3D video-on-demand comes to the US. Will anyone care?

Mari Silbey, Senior Editor, Cable/Video

April 29, 2013

1 Min Read
Sensio Unwraps 3D VoD Service in US

After a series of delays, Sensio Technologies launched its on-demand 3DTV service, 3DGO!, on Monday in the U.S. Calling it "the world's first and only dedicated 3D transactional VoD service," Sensio is hinting that 3DGO! will soon work on multiple television platforms supporting Sensio Hi-Fi 3D technology. At launch, however, the service is only available on Vizio Inc. Smart TVs with Theatre 3D. The service requires an app download from the Yahoo Connected TV store along with a 3DGO! account. Over the last year, Sensio has announced several 3D licensing deals for 3DGO! Content partners include Walt Disney Co., Paramount Pictures Corp., Starz Entertainment LLC, Big Picture Digital Productions, and National Geographic Cinema Ventures. The service offers more than 40 titles ranging in price from US$5.99 to $7.99 for a 24-hour rental. Many consumer electronics manufacturers and service providers are still pushing 3D technology, but adoption remains lackluster. At the end of 2012, Leichtman Research Group Inc. (LRG) found that only 6 percent of U.S. homes have a 3D-capable TV, and 41 percent of those households never watch any 3D content. (See Dish Unveils Its HD-DVR Sling Shot.) Home Box Office Inc. (HBO) CTO Bob Zitter also expressed skepticism over the technology recently, suggesting that "3D with glasses is dead." — Mari Silbey, Special to Light Reading Cable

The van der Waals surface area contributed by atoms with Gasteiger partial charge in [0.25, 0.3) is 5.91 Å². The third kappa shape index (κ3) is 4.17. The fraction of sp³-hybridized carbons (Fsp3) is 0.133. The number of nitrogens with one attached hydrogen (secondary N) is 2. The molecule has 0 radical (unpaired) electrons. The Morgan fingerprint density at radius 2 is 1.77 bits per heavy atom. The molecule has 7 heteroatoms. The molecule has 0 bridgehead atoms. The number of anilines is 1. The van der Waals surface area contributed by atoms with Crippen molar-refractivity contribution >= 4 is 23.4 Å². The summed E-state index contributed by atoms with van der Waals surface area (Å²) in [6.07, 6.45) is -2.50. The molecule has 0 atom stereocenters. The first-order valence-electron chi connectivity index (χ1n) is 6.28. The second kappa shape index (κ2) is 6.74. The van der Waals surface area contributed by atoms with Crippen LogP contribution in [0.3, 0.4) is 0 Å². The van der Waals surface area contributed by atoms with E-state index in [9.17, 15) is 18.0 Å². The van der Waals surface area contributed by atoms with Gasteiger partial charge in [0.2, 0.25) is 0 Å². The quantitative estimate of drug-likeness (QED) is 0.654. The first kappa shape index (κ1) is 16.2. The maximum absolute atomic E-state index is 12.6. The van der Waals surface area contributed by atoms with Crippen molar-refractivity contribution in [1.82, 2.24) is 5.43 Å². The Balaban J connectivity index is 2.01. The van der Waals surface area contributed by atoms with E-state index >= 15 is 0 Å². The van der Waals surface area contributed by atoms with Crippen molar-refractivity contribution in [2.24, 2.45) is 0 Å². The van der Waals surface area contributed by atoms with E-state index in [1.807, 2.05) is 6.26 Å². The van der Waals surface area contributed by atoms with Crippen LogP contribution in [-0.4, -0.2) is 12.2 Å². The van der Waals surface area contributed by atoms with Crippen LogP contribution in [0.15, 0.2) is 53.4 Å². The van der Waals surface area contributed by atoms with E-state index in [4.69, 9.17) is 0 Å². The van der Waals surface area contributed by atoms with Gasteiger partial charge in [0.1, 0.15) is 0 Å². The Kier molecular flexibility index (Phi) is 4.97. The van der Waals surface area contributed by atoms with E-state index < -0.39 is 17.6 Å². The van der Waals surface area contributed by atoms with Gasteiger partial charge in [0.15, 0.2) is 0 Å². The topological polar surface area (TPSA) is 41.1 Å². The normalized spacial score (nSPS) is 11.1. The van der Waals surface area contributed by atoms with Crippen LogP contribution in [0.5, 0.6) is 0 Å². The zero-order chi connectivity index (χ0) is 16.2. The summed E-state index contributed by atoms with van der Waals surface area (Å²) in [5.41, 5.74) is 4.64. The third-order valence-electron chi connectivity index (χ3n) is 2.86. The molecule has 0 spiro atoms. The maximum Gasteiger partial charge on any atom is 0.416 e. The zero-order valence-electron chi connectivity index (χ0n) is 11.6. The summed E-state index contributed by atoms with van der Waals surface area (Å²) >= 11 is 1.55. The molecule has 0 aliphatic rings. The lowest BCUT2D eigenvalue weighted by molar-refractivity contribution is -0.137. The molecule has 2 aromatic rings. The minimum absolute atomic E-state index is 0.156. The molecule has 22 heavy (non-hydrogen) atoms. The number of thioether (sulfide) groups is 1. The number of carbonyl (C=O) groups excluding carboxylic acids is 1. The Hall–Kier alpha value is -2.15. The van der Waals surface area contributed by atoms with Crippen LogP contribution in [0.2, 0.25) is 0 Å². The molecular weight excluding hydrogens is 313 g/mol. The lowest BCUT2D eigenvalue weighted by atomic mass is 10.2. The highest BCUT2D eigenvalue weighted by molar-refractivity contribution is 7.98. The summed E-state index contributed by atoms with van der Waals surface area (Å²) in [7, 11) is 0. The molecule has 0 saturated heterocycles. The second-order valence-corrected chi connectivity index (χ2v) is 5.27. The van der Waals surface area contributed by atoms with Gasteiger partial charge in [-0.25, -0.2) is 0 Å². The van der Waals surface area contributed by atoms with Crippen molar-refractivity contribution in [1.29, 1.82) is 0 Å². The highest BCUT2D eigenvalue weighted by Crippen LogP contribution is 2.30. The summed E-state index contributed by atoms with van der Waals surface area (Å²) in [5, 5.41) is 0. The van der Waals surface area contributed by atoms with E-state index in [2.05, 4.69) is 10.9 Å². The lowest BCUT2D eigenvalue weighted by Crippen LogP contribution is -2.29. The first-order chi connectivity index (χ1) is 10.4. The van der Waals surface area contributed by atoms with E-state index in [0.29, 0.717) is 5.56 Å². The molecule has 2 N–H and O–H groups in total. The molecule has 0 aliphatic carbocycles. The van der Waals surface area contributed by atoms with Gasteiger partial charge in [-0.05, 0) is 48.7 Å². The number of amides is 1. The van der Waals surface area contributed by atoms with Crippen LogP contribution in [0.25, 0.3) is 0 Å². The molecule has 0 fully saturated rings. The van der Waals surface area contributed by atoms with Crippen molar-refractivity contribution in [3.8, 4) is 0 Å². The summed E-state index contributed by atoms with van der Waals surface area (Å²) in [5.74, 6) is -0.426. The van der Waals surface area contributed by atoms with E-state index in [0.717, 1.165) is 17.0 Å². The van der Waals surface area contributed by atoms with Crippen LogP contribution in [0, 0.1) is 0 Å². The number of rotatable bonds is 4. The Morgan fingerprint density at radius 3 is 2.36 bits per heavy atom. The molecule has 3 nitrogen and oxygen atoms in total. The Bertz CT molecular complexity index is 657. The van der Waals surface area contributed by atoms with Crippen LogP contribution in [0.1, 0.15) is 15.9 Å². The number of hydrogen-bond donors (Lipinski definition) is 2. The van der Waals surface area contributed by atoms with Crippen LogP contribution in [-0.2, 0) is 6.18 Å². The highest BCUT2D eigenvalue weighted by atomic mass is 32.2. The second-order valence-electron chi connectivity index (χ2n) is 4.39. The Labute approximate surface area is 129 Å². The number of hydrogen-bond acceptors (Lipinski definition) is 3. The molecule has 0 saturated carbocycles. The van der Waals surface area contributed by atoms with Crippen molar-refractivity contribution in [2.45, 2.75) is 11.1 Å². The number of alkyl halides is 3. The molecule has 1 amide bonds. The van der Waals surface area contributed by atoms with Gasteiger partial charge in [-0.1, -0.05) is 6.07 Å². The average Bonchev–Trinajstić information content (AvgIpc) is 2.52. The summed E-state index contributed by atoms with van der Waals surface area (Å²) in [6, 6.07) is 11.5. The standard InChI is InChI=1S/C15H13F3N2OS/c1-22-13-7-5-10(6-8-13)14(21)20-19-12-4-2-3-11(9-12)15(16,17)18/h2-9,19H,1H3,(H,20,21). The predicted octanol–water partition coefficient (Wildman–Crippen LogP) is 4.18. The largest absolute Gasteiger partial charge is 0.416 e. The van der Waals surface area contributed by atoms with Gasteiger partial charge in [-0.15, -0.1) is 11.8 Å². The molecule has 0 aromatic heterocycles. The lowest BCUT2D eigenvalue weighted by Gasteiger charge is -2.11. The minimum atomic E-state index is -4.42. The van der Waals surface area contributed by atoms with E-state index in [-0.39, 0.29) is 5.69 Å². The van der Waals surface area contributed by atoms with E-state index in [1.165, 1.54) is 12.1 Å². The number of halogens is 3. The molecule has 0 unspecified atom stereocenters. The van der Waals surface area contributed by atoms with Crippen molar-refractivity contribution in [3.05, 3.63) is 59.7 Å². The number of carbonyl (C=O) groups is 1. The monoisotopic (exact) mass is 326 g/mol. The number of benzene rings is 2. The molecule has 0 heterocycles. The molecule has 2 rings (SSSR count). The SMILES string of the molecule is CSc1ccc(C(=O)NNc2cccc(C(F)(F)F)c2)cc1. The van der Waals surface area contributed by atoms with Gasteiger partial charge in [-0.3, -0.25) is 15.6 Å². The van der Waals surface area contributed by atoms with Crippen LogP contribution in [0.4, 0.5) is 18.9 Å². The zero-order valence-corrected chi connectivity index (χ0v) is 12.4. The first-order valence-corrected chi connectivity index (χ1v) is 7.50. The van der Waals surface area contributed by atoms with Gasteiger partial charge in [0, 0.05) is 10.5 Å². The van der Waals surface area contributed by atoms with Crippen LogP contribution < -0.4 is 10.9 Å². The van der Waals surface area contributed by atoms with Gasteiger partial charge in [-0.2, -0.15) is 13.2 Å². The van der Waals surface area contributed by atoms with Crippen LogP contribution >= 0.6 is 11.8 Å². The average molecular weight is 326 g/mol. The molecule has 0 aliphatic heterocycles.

About the Author(s)

Mari Silbey

Senior Editor, Cable/Video

Mari Silbey is a senior editor covering broadband infrastructure, video delivery, smart cities and all things cable. Previously, she worked independently for nearly a decade, contributing to trade publications, authoring custom research reports and consulting for a variety of corporate and association clients. Among her storied (and sometimes dubious) achievements, Mari launched the corporate blog for Motorola's Home division way back in 2007, ran a content development program for Limelight Networks and did her best to entertain the video nerd masses as a long-time columnist for the media blog Zatz Not Funny. She is based in Washington, D.C.

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